Civil Appeals

If you have been involved in a civil case and the outcome didn’t go your way, then you are likely wondering what your remaining legal options are. Taking an appeal is your strongest option for potentially overturning the outcome of your case. Alternatively, if you have won your civil case, the losing side may have filed its own appeal seeking to change the trial court’s judgment entered in your favor. If you are considering filing an appeal, or if you prevailed in the trial court and the losing side has filed its own appeal, then it is important to consult with an appellate specialist as soon as possible so you can be positioned for the best chance of success.

What is an appeal?

An appeal is a challenge to a trial court’s judgment, heard before a court that has authority to reverse the trial court if necessary. In other words, the losing party can appeal the trial court’s judgment if it believes the trial court made a legal mistake that affected the outcome of the case. But unlike a trial, no new evidence is introduced in an appeal—the appellate court is bound by the evidence presented to the trial court. Appeals operate by a very strict timeline and rules. If you fail to file a timely notice of appeal, then you will likely lose your chance to appeal your case altogether. In addition, if you failed to preserve an evidentiary objection or other legal issue at the trial level, then the appellate court may find you have waived the ability to raise the matter on appeal.

How is an appeal different from a trial?

An appeal takes place before a panel of judges, and no jury is present. Unlike a trial, in which witnesses testify and the parties present evidence to the court,  It primarily consists of briefs submitted by the lawyers. Oral argument sometimes takes place, but it is usually limited to 15 minutes per side.  

What can be appealed in a civil case?

Your main options in filing an appeal are typically to challenge the rulings of the judge on legal issues, provided that trial counsel has properly challenged the ruling at the trial level and preserved it for appeal. An appellate court has the power to affirm, reverse, or vacate a trial court’s ruling on a legal issue. The appellate court may also remand a case back to the trial court for further hearings or a potential retrial. Alternatively, you may challenge the jury verdict on the ground that sufficient evidence existed for judgment to be entered against you, and ask the appellate court to reverse the jury verdict and order the trial court to enter judgment on your favor. Before deciding to file an appeal, you must understand what your appellate issues and what the likelihood of success is on these issues.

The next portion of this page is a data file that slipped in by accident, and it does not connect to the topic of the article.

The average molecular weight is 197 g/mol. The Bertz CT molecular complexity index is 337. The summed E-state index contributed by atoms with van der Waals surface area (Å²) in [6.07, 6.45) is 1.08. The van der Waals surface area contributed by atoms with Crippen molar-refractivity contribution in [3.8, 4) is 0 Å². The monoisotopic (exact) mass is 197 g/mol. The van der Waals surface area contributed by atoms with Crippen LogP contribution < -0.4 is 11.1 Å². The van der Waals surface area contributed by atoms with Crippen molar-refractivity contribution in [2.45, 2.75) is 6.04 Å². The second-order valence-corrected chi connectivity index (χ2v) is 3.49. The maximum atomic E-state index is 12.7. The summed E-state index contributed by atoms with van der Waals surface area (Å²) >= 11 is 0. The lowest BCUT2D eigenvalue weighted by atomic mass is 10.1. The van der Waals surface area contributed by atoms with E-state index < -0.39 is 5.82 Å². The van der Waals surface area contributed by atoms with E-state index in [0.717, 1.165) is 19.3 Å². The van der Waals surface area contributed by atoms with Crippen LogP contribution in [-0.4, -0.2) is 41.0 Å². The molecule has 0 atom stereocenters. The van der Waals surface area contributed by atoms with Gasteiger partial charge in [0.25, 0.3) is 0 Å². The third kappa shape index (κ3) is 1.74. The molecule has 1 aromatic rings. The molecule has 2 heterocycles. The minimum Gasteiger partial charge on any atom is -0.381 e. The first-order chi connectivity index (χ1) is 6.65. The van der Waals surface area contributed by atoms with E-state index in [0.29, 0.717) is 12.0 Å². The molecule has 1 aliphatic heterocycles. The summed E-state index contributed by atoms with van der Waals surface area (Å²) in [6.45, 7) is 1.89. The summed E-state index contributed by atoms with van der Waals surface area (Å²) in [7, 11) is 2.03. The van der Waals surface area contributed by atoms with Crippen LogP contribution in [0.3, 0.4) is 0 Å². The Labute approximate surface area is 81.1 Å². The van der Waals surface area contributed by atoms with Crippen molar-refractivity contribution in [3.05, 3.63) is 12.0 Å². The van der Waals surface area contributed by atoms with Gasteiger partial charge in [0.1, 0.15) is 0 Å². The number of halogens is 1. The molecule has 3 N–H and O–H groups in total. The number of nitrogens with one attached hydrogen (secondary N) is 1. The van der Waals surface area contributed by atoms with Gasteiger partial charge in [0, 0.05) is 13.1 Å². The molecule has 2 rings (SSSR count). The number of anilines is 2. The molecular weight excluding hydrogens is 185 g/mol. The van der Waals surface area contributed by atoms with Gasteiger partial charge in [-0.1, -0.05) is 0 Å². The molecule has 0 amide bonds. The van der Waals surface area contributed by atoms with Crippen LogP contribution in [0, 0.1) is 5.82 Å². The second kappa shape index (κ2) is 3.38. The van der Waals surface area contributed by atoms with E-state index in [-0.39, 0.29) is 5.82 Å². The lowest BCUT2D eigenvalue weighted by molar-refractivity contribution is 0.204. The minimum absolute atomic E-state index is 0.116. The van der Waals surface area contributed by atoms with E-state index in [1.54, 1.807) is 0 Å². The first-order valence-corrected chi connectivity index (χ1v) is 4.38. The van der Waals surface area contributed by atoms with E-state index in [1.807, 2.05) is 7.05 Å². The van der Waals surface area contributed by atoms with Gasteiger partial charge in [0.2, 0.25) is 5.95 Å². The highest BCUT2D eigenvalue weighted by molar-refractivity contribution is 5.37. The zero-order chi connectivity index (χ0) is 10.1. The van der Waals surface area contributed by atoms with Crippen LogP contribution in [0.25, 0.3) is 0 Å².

Why not just have my trial attorney handle the appeal?

Handling an appeal requires a set of legal skills different from, though complementary to, the legal skills required to handle a trial. The main focus at trial is to develop a fact-based theory of the case in a manner most favorable to the client—a theory with which the jury will sympathize. An appeal, by contrast, involves intense legal research and briefwriting on the purely legal decisions made by the trial court below. Whereas oral argument before a jury at the trial level is typically based on emotion, oral argument on the appellate level is usually based entirely on legal matters and how the lower court may have erred in applying the law. Appellate lawyers have typically spent years perfecting their legal writing and legal research skills, as well as how to conduct oral argument before an appellate court and how it differs from arguing in a trial court.

Are appellate lawyers ever retained to assist at the trial level?

Over the past several decades, it has become more common for trial lawyers to retain appellate specialists at the trial level to assist in handling a variety of procedural matters. Appellate specialists can advise trial lawyers on how to preserve matters for appeal, such as when and how to make objections. Appellate specialists can also assist in the drafting of jury instructions and the research and filing of post-trial, dispositive motions. This frees up the trial lawyers to do what they do best: tell a story to the jury in a manner most favorable to their client through arguments to the jury, the examination of witnesses, and the presentation of non-testimonial evidence.

What is flat fee billing, and how does it differ from hourly billing?

Flat fee billing is an arrangement whereby the client and the attorney agree upon a set, lump-sum, fixed fee for the attorney’s handling of the entire case. It has become increasingly popular on the appellate level, as it provides advantages both to the client and to the appellate attorney. Under hourly billing the client agrees to the attorney’s hourly rate, and the attorney usually presents an estimated budget at the start of the litigation stating how many hours the law firm is likely to spend on the case from start to finish. It is not uncommon for the law firm to go over budget due to unforeseen circumstances, contrary to what the client may have expected. Flat fee billing, by contrast, guarantees that the client will know up front exactly how much it will cost to retain an appellate lawyer. This provides the client with the advantage of knowing the legal fees will never exceed what it agreed to at the start of the case. Flat fee billing is also an advantate to the appellate attorney, as it frees up the attorney to focus primarily on the quality of the appellate brief being drafted, as opposed to the quantity of hours to be billed.

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